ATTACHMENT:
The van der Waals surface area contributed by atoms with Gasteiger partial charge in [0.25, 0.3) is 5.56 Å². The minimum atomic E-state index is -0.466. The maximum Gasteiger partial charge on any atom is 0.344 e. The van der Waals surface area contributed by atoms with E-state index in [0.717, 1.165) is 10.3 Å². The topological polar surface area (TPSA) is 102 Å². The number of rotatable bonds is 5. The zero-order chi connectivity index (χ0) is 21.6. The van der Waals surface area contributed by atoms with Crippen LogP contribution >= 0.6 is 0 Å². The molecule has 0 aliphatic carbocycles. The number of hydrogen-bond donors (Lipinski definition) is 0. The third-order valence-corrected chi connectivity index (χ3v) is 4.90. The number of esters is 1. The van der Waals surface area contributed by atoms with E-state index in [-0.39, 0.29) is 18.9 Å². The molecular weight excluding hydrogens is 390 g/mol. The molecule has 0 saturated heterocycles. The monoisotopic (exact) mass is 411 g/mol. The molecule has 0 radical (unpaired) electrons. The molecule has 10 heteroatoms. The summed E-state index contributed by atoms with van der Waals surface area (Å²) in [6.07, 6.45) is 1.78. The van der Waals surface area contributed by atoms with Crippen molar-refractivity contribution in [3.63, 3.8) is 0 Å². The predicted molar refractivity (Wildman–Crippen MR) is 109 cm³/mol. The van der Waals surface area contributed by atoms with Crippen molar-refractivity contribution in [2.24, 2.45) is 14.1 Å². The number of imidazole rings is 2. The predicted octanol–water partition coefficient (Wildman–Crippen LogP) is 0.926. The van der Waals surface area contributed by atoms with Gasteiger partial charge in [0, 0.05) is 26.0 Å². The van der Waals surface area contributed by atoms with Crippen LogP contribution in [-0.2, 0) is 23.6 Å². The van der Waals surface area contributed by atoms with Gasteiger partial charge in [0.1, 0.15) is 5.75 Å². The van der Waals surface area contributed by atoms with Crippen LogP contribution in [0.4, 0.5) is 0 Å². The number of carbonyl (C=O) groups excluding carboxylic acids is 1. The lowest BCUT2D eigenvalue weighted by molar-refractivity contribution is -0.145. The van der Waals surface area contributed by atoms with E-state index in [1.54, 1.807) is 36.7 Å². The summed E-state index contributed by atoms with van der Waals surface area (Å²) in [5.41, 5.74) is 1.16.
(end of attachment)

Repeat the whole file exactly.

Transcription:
The van der Waals surface area contributed by atoms with Gasteiger partial charge in [0.25, 0.3) is 5.56 Å². The minimum atomic E-state index is -0.466. The maximum Gasteiger partial charge on any atom is 0.344 e. The van der Waals surface area contributed by atoms with E-state index in [0.717, 1.165) is 10.3 Å². The topological polar surface area (TPSA) is 102 Å². The number of rotatable bonds is 5. The zero-order chi connectivity index (χ0) is 21.6. The van der Waals surface area contributed by atoms with Crippen LogP contribution >= 0.6 is 0 Å². The molecule has 0 aliphatic carbocycles. The number of hydrogen-bond donors (Lipinski definition) is 0. The third-order valence-corrected chi connectivity index (χ3v) is 4.90. The number of esters is 1. The van der Waals surface area contributed by atoms with E-state index in [-0.39, 0.29) is 18.9 Å². The molecular weight excluding hydrogens is 390 g/mol. The molecule has 0 saturated heterocycles. The monoisotopic (exact) mass is 411 g/mol. The molecule has 0 radical (unpaired) electrons. The molecule has 10 heteroatoms. The summed E-state index contributed by atoms with van der Waals surface area (Å²) in [6.07, 6.45) is 1.78. The van der Waals surface area contributed by atoms with Crippen molar-refractivity contribution in [3.63, 3.8) is 0 Å². The predicted molar refractivity (Wildman–Crippen MR) is 109 cm³/mol. The van der Waals surface area contributed by atoms with Crippen molar-refractivity contribution in [2.24, 2.45) is 14.1 Å². The number of imidazole rings is 2. The predicted octanol–water partition coefficient (Wildman–Crippen LogP) is 0.926. The van der Waals surface area contributed by atoms with Gasteiger partial charge in [0, 0.05) is 26.0 Å². The van der Waals surface area contributed by atoms with Crippen LogP contribution in [-0.2, 0) is 23.6 Å². The van der Waals surface area contributed by atoms with Gasteiger partial charge in [0.1, 0.15) is 5.75 Å². The van der Waals surface area contributed by atoms with Crippen LogP contribution in [0.4, 0.5) is 0 Å². The number of carbonyl (C=O) groups excluding carboxylic acids is 1. The lowest BCUT2D eigenvalue weighted by molar-refractivity contribution is -0.145. The van der Waals surface area contributed by atoms with E-state index in [1.54, 1.807) is 36.7 Å². The summed E-state index contributed by atoms with van der Waals surface area (Å²) in [5.41, 5.74) is 1.16.